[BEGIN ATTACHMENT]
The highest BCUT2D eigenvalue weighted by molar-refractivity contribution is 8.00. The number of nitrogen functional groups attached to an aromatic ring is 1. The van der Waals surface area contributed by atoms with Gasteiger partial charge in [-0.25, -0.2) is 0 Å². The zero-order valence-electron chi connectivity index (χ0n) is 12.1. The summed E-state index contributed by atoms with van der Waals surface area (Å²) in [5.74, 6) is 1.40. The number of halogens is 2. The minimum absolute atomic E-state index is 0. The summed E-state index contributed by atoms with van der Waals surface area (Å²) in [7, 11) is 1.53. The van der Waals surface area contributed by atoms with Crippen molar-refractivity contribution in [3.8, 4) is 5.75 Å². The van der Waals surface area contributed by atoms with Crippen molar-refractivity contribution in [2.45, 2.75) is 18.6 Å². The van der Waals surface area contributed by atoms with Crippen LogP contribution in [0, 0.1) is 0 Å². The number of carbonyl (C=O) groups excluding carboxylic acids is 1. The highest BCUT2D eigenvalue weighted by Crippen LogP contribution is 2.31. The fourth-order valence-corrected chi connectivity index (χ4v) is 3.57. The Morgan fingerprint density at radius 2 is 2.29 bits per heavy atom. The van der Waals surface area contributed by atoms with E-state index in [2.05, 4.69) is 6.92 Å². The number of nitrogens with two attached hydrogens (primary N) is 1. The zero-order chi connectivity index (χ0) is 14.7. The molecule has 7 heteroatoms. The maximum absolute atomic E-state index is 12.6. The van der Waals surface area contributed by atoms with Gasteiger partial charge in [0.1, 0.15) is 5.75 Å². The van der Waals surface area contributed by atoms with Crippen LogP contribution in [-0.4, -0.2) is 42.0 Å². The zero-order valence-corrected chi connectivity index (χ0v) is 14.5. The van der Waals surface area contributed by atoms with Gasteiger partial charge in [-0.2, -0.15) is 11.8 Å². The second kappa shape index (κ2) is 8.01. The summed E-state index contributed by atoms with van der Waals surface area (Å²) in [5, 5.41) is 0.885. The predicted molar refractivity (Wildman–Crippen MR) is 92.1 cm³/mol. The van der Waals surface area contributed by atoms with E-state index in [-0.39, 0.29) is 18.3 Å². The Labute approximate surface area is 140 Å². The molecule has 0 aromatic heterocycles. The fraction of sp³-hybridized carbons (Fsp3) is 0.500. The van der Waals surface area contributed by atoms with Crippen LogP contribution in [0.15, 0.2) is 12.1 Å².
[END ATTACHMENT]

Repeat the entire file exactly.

The highest BCUT2D eigenvalue weighted by molar-refractivity contribution is 8.00. The number of nitrogen functional groups attached to an aromatic ring is 1. The van der Waals surface area contributed by atoms with Gasteiger partial charge in [-0.25, -0.2) is 0 Å². The zero-order valence-electron chi connectivity index (χ0n) is 12.1. The summed E-state index contributed by atoms with van der Waals surface area (Å²) in [5.74, 6) is 1.40. The number of halogens is 2. The minimum absolute atomic E-state index is 0. The summed E-state index contributed by atoms with van der Waals surface area (Å²) in [7, 11) is 1.53. The van der Waals surface area contributed by atoms with Crippen molar-refractivity contribution in [3.8, 4) is 5.75 Å². The van der Waals surface area contributed by atoms with Crippen molar-refractivity contribution in [2.45, 2.75) is 18.6 Å². The van der Waals surface area contributed by atoms with Crippen LogP contribution in [0, 0.1) is 0 Å². The number of carbonyl (C=O) groups excluding carboxylic acids is 1. The highest BCUT2D eigenvalue weighted by Crippen LogP contribution is 2.31. The fourth-order valence-corrected chi connectivity index (χ4v) is 3.57. The Morgan fingerprint density at radius 2 is 2.29 bits per heavy atom. The van der Waals surface area contributed by atoms with E-state index in [2.05, 4.69) is 6.92 Å². The number of nitrogens with two attached hydrogens (primary N) is 1. The zero-order chi connectivity index (χ0) is 14.7. The molecule has 7 heteroatoms. The maximum absolute atomic E-state index is 12.6. The van der Waals surface area contributed by atoms with Gasteiger partial charge in [0.1, 0.15) is 5.75 Å². The van der Waals surface area contributed by atoms with Crippen LogP contribution in [-0.4, -0.2) is 42.0 Å². The zero-order valence-corrected chi connectivity index (χ0v) is 14.5. The van der Waals surface area contributed by atoms with Gasteiger partial charge in [-0.2, -0.15) is 11.8 Å². The second kappa shape index (κ2) is 8.01. The summed E-state index contributed by atoms with van der Waals surface area (Å²) in [5, 5.41) is 0.885. The predicted molar refractivity (Wildman–Crippen MR) is 92.1 cm³/mol. The van der Waals surface area contributed by atoms with E-state index in [-0.39, 0.29) is 18.3 Å². The Labute approximate surface area is 140 Å². The molecule has 0 aromatic heterocycles. The fraction of sp³-hybridized carbons (Fsp3) is 0.500. The van der Waals surface area contributed by atoms with Crippen LogP contribution in [0.15, 0.2) is 12.1 Å².